Session Number

C997

Advisor(s)

Eugene Chang, University of Chicago
Ketrija Touw, University of Chicago

Location

B-206 Lecture Hall

Start Date

28-4-2016 12:45 PM

End Date

28-4-2016 1:10 PM

Disciplines

Biology

Abstract

Antibiotics are widely used to treat infectious diseases caused by pathogenic bacteria in many disease states. While eliminating pathogens, antibiotics also affect gut commensal bacteria composition, leading to long-lasting gastrointestinal (GI) symptoms associated with GI motility problems. In this study, the mechanism by which the broad-spectrum antibiotic cefoperazone, gram-positive specific antibiotic vancomycin, and gram-negative specific antibiotic neomycin affect GI motility and gut microbial composition was examined. To assess alterations in the host after antibiotic treatment, whole gut transit time was measured by gavaging and tracing charcoal dye. Significantly delayed GI transit time in antibiotic-treated mice was observed, especially in the cefoperazone test group. Bacterial community structure in cecal contents was analyzed by 16S rRNA analysis. Results showed a significant decrease in Bacteroidetes and increase in Firmicutes in cefoperazone-treated and neomycin-treated mice. There was also a significant increase in Proteobacteria in vancomycin-treated mice. Using gas chromatography–mass spectrometry, short chain fatty acids levels were measured to be lower in antibiotic-treated mice. Overall, these results suggest that antibiotic use leads to delayed GI transit time possibly due to alterations in microbial community and metabolic profile. These findings could be beneficial for alleviating symptoms with antibiotic usage.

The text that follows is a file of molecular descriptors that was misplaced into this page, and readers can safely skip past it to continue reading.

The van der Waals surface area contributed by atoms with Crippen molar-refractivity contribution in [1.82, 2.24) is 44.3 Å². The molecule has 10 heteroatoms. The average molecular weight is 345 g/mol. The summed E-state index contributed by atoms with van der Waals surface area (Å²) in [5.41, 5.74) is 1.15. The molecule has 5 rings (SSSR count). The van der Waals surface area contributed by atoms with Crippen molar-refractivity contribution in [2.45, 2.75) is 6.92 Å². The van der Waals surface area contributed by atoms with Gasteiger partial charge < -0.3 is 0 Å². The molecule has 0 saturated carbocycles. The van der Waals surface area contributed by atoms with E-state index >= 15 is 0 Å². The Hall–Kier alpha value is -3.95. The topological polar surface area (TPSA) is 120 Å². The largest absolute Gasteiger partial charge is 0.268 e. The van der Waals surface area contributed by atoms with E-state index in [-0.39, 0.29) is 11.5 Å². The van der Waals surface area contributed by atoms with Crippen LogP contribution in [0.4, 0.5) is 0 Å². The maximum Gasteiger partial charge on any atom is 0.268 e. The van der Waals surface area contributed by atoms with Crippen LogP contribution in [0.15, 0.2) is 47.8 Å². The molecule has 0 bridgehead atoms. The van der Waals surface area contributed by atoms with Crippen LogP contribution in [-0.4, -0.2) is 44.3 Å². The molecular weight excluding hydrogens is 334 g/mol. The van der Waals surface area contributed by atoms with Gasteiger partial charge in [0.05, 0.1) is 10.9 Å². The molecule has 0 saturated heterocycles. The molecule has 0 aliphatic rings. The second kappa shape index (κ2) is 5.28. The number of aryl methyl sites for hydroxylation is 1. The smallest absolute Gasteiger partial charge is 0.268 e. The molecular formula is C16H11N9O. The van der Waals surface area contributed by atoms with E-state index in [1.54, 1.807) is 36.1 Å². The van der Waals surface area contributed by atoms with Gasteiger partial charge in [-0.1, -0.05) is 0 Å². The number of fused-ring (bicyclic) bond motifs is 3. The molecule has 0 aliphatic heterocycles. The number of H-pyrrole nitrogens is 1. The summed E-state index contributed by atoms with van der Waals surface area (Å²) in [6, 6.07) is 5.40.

Included in

Biology Commons

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Apr 28th, 12:45 PM Apr 28th, 1:10 PM

The Effect of Antibiotics on Gastrointestinal Motility and Gut Microbiota

B-206 Lecture Hall

Antibiotics are widely used to treat infectious diseases caused by pathogenic bacteria in many disease states. While eliminating pathogens, antibiotics also affect gut commensal bacteria composition, leading to long-lasting gastrointestinal (GI) symptoms associated with GI motility problems. In this study, the mechanism by which the broad-spectrum antibiotic cefoperazone, gram-positive specific antibiotic vancomycin, and gram-negative specific antibiotic neomycin affect GI motility and gut microbial composition was examined. To assess alterations in the host after antibiotic treatment, whole gut transit time was measured by gavaging and tracing charcoal dye. Significantly delayed GI transit time in antibiotic-treated mice was observed, especially in the cefoperazone test group. Bacterial community structure in cecal contents was analyzed by 16S rRNA analysis. Results showed a significant decrease in Bacteroidetes and increase in Firmicutes in cefoperazone-treated and neomycin-treated mice. There was also a significant increase in Proteobacteria in vancomycin-treated mice. Using gas chromatography–mass spectrometry, short chain fatty acids levels were measured to be lower in antibiotic-treated mice. Overall, these results suggest that antibiotic use leads to delayed GI transit time possibly due to alterations in microbial community and metabolic profile. These findings could be beneficial for alleviating symptoms with antibiotic usage.

 

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